A head trauma expert has called for a ban on under-16s riding quad bikes after yet another accident almost ended in tragedy for a Victorian family.
Teenager Hayley de Lacy, 15, is lucky to be alive after she made a split decision to ride a quad bike without a helmet in Gippsland in Victoria’s south east on January 3.
The vehicle flipped up to eight times and Hayley was airlifted to The Royal Children’s Hospital in Melbourne in a critical condition and spent a week in intensive care.
A boy, 16, also suffered spinal injuries.
While Hayley de Lacy has since returned home in regional Victoria, she has a long road to recovery ahead of her following a near a fatal quad bike accident in January
Doctors don’t know if or when Hayley will fully recover from the accident
‘It’s encouraging that strength she had before the accident is still there,’ her mum Andrea told 7 News.
Hayley added: ‘I’m very lucky, I could’ve come out a lot worse.’
While Hayley has since returned home, she has a long road to recovery ahead of her.
She’s unlikely to return to school this year and doctors don’t know if or when Hayley will fully recover from the accident.
A Go Fund Me page set up in January to help the family has raised almost $6000.
‘We are all so proud of how far Hayley has come, such strength and determination in such a young person, but her journey is far from over,’ the page states.
‘Hayley’s recovery and rehabilitation is going to be very long, and will impact greatly on her family. While Hayley continues the next stage of rehab at home, her mum Andrea will remain off work, helping her. As the weeks roll into months, the financial burden will grow. Andrea and Hayley’s sisters Cassi and Bronte are all well known in the community and many people are asking how they can help at this difficult time.’
Quad bike accidents result in an average 16 deaths in Australia every year, while six people every day enter emergency departments from accidents, according to consumer watchdog Australian Competition and Consumer Commission’s (ACCC).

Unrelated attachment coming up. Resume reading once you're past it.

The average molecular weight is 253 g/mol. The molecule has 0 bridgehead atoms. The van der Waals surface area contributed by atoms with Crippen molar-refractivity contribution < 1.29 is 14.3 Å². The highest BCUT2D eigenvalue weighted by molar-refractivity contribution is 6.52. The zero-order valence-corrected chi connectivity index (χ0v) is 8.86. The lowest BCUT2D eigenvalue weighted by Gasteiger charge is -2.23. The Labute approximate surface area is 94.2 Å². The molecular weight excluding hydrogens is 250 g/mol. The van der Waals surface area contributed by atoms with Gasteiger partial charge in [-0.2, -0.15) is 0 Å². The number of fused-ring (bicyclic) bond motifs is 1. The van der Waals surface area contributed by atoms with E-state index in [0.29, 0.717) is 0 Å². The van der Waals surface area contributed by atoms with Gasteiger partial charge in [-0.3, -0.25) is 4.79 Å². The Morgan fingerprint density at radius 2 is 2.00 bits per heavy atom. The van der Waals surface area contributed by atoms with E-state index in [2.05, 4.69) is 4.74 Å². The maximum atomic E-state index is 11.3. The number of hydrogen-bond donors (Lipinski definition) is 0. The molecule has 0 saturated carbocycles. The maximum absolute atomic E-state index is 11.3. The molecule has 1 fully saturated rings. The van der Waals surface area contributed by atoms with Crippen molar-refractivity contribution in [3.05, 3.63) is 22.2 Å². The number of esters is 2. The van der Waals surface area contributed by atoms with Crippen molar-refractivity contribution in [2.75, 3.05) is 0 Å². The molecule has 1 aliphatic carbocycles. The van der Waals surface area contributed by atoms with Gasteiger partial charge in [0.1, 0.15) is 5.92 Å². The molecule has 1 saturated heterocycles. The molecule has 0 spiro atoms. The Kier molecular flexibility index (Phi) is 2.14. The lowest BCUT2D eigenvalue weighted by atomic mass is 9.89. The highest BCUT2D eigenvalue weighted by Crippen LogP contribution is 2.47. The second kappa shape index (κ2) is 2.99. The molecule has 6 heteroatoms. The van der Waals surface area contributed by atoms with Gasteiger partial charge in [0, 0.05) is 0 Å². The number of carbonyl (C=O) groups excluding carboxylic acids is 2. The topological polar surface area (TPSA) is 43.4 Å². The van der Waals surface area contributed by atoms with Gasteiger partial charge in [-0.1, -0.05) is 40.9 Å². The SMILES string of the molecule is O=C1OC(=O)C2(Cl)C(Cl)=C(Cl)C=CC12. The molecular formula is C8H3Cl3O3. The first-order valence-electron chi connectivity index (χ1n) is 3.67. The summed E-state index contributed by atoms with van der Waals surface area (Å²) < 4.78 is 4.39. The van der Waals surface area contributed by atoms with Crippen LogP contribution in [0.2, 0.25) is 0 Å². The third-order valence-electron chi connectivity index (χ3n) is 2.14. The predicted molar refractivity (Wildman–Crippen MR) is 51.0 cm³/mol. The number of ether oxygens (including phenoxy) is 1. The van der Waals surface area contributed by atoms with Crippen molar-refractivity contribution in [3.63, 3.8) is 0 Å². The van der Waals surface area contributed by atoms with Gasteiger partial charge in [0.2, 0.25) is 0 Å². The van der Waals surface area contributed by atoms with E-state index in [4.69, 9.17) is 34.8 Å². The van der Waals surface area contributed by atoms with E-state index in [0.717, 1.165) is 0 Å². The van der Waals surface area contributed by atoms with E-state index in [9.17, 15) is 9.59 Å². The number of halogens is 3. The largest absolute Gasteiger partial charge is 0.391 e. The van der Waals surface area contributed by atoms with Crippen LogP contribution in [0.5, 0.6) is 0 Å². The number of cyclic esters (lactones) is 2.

According to Safe Work Australia, there were 10 quad bike fatalities in Victoria between 2015 and 2017.
The Royal Children’s Hospital head trauma expert Dr Warwick Teague says he sees too many preventable quad bike injuries.
‘We also see injuries such as burns from children from being pinned down under the weight of the quad bike,’ he told 7 News.
‘I do wish to see a ban of children under the age of 16 using quad bikes of any size or specification.’
His calls come just two days after the ACCC proposed a minimum safety standard for quad bikes in a bid to reduce the national death toll.
The ACC proposed the introduction of a safety rating system, crush protection devices and mandatory minimum performance standards.
Hayley was airlifted to The Royal Children’s Hospital in Melbourne in a critical condition following the accident in Gippsland
According to the ACCC, there are 190,000 quad bikes in operation in Australia.
Around 16,000 quad bikes are sold nationwide each year and are one of the leading causes of death and injury on Australian farms.
‘The ACCC believes a mandatory safety standard incorporating all of these elements is the best option to save lives and make quad bikes safer for everyone. We invite the public and stakeholders to have their say on this important safety proposal,’ ACCC Commissioner Mick Keogh said.
‘The ACCC has considered a range of evidence and views in making this draft recommendation. We have consulted with industry representatives, quad bike manufacturers and retailers, farmers, consumers, academics, hospitals, health professionals, tourism operators, among many others.’
He invited public submissions on the proposal as ACCC prepares to make its recommendation to the government later this year.
Police told Hayley’s family that the quad bike flipped up to eight times